Aaron Nee, Adam Nee, Comedy, Criminal, Drama, Friendship, Huckleberry Finn, Injun Joe, Kyle Gallner, Mark Twain, Matthew Gray Gubler, Melissa Benoist, Murrell's treasure, Policeman, Review, Stephen Lang, Tom Sawyer
D: Aaron Nee, Adam Nee / 95m
Cast: Kyle Gallner, Adam Nee, Matthew Gray Gubler, Melissa Benoist, Hannibal Buress, Stephen Lang, Daniel Edward Mora, Johnny Pemberton, Eric Christian Olsen, Cooper Huckabee, Beth Grant
Sometimes the best movies happen because somebody had a “what if?” idea. What if toys had a life of their own? What if an amnesiac remembered the important parts of his life by tattooing them on his body? What if Netflix were to give Adam Sandler a six picture contract with carte blanche as to the movies he makes? (Hmmm…) Another great “What if?” idea is the one that makes Band of Robbers so intriguing (and appealing): what if Tom Sawyer and Huckleberry Finn were adults in the modern world, and they were still trying to find Murrell’s hidden treasure?
In the hands of the Brothers Nee, this idea is given a great deal of dramatic and comedic licence, with the older Tom and Huck still friends but on opposite sides of the law (or so it seems). Huck (Gallner) is a petty criminal who has just got out of prison and is determined to go straight. Tom (Nee) is a policeman living and working in the shadow of his older brother, Sid (Olsen). Tom is also a dreamer, still obsessed with finding the treasure that eluded Huck and him when they were boys. So when Huck is released from jail, it’s only natural that Tom is there to meet him. And it’s only natural that Tom has a plan, one that includes Huck, and their three friends, Joe Harper (Gubler), Ben Rogers (Buress), and Tommy Barnes (Pemberton).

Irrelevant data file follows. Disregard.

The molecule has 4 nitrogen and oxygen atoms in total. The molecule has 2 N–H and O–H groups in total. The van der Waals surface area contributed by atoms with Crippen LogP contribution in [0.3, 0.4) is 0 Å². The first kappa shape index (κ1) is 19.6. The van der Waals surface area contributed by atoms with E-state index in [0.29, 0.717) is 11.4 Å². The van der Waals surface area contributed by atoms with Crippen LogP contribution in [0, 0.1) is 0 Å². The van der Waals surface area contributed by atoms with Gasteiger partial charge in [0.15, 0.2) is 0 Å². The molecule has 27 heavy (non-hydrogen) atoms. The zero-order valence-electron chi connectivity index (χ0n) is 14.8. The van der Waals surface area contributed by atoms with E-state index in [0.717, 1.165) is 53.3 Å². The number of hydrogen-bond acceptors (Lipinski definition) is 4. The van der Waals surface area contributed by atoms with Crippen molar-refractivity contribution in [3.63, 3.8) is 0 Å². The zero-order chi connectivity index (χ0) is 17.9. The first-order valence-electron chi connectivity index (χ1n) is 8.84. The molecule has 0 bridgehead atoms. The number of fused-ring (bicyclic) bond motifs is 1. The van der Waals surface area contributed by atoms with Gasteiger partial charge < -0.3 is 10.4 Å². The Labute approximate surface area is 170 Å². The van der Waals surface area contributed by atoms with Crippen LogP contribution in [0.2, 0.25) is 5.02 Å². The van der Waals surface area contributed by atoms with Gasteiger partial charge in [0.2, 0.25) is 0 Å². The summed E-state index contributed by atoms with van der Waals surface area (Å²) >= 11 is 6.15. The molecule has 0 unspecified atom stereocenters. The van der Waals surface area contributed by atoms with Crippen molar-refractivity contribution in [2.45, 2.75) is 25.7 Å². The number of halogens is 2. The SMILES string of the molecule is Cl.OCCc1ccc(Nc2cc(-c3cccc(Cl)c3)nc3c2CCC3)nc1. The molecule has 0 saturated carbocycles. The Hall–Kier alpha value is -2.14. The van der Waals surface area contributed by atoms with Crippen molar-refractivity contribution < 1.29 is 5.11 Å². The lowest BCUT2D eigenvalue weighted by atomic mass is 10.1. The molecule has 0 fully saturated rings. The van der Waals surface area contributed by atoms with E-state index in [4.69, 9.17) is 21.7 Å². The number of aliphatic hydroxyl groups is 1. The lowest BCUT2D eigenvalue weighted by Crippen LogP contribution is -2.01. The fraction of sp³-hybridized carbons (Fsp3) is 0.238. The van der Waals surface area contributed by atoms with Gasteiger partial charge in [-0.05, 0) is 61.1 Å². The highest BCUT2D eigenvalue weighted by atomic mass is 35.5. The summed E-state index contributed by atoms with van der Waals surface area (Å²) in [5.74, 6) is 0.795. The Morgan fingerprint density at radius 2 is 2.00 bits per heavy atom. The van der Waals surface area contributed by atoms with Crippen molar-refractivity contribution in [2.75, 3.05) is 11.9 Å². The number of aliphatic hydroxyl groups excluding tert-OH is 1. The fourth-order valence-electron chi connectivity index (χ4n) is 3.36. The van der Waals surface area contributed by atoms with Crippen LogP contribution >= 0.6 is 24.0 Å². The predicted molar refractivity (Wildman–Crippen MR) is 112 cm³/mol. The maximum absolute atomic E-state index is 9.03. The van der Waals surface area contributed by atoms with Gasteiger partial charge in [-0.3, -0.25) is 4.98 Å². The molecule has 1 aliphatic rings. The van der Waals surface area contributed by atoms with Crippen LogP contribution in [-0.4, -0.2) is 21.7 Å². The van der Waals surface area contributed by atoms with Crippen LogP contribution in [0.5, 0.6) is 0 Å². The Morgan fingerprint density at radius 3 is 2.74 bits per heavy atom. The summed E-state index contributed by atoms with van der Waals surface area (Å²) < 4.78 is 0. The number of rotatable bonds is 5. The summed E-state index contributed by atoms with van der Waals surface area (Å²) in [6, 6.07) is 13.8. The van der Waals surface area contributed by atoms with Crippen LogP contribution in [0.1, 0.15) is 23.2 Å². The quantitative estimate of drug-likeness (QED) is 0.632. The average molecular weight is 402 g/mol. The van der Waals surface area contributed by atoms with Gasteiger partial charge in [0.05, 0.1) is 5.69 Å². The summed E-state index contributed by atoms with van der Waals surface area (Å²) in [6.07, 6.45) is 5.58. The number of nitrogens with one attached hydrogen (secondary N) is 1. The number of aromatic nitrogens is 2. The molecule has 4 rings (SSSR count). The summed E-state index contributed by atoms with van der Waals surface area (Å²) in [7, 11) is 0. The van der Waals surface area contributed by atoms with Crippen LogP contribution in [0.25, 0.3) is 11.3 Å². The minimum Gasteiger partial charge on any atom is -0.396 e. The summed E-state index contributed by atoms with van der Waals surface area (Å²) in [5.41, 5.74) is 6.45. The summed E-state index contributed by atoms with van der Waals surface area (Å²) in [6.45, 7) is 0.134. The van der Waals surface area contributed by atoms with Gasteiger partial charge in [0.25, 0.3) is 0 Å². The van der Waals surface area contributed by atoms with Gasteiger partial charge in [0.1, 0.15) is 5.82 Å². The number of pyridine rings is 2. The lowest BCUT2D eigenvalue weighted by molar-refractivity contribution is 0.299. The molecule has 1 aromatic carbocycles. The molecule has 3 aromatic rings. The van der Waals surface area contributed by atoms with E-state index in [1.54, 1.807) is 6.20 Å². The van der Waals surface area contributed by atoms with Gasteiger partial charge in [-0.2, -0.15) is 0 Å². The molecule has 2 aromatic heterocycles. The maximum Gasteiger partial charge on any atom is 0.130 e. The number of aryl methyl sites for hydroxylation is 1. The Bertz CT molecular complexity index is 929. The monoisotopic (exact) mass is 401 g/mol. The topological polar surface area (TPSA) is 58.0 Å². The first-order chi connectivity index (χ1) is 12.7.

His plan is based on dubious intelligence gained from local sot Muff Potter (Huckabee). Muff has seen Injun Joe (Lang) – who has also never given up on finding the treasure – depositing something in the safe of a local pawn shop. Surmising that it must be something of great value to Injun Joe for him to keep it there, Tom has deduced (without any concrete evidence) that it must be the treasure that’s stowed away in the pawn shop’s safe. He devises a plan to rob the pawn shop that seems foolproof enough, but on the day his plan is stretched almost to ruin. First he’s teamed up with a new partner, Becky Thatcher (Benoist), then Joe forgets to hire a Mexican to drive the van he hasn’t stolen for the robbery (don’t worry, it does all makes sense in the context of the movie), and instead of stockings for Joe and Huck to wear, they’re stuck with carrier bags. But they do get away with the contents of the safe: what amounts to around two hundred dollars and a pewter coin.
Of course the pewter coin proves to be a clue to the whereabouts of the hidden treasure, but from this point on, Huck and Tom are pursued by Injun Joe. And as they solve another set of clues, Becky’s involvement – and awareness that Tom is up to no good – adds to the two friends’ predicament. And as Injun Joe’s “methods” of tracking them down leads to a surfeit of dead bodies, it becomes more and more difficult for Tom and Huck to find a way out that will keep both of them alive and out of jail. And then there’s the problem of the Mexican gardener, Jorge (Mora)…